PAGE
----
Safety, Efficacy of Treprostinil Delivery System for PAH Examined

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The most common adverse events related to the implant procedure included pain at the implant site (83%) and bruising (17%).
The most common adverse events related to the implant procedure included pain at the implant site (83%) and bruising (17%).

A newly developed intravenous implantable infusion system for treprostinil was found to be safe and effective in adults with pulmonary arterial hypertension, according to a study published in Chest.

"The key findings [of this study] are that this pump and catheter system are safe, comfortable, reliable, and afford patients a whole new freedom and improved quality of life," said Aaron B. Waxman, MD, PhD, FACP, FCCP, associate professor of medicine at the Harvard Medical School, executive director of the Center for Pulmonary-Heart Diseases, and director of the Pulmonary Vascular Disease Program at the Brigham and Women's Hospital Heart and Vascular Center, Boston, Massachusetts, in an email interview with Pulmonology Advisor.

"This will have a tremendous impact on patient care from the aspect of safety and patient's satisfaction," he added.

The multicenter, prospective, single-arm, clinical trial (DelIVery for Pulmonary Arterial Hypertension; ClinicalTrials.gov identifier: NCT01321073) enrolled 64 patients with pulmonary arterial hypertension from June 2011 to November 2012 at 10 medical centers across the United States. All study participants were older than 18 years and received treprostinil (mean dose at baseline, 71.4±27.8 ng/kg/min) before the implant procedure, which took place under general anesthesia or deep intravenous sedation. Four participants opted to drop out of the study before the procedure. In the remaining participants (n=60), the catheter was introduced via the cephalic, jugular, subclavian, or axillary vein and advanced to the abdominal subcutaneous pocket where the pump was positioned.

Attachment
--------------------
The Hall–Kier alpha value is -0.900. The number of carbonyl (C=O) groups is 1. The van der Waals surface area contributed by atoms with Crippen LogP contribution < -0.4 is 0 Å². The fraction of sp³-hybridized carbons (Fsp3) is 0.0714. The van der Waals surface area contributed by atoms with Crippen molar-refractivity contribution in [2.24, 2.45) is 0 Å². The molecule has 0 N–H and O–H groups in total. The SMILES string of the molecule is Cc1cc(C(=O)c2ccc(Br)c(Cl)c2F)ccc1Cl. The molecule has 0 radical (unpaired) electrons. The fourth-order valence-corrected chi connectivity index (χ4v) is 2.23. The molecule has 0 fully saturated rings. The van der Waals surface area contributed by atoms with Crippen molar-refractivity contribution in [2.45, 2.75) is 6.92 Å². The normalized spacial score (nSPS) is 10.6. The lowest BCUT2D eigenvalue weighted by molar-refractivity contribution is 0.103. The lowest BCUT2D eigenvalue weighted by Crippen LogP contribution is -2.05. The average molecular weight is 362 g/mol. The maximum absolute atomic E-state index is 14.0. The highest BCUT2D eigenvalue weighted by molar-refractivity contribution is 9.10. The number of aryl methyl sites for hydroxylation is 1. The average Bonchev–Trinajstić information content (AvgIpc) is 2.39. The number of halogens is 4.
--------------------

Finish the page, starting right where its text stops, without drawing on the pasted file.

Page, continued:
The implant procedure took, on average, 102±32 min (range, 47-184 min); all 60 procedures were deemed successful. Clinically significant complications related to the procedure included 2 cases of pneumothorax, 2 infections, and 1 episode of atrial fibrillation; 3 postprocedure catheter dislocations were observed in 2 patients. Pain at the implant site (83%) and bruising (17%) were commonly reported, implant-related adverse events.

"We eliminate all the hassles of an indwelling Hickman catheter," said Dr Waxman. "The risks associated with this pump are minimal and would include leakage of the drug at the time of refill, which causes slight pain but is temporary. The infection risk is reduced to near zero."

Dr Waxman is hopeful that the long-term implications of his research will make intravenous therapy or subcutaneous therapy, among other forms of prostacyclin therapy, effective in a way that improves patient quality of life.

"I think this will open the door to other patients who have been reluctant to go on prostacyclins because of the complexity of the therapy, and the inherent risks of long-term indwelling Hickman catheters," said Dr Waxman. "When you look at the overall treatment paradigm for advanced pulmonary vascular disease and pulmonary arterial hypertension, many patients don't go on prostacyclins because of the difficulties."

"This will offer them a new opportunity for the best therapy available," he concluded.

Reference

Waxman AB, McElderry HT, Gomberg-Maitland M, et al. Totally implantable intravenous treprostinil therapy in pulmonary hypertension: assessment of the implantation procedure [published online June 2, 2017]. Chest. doi: 10.1016/j.chest.2017.04.188

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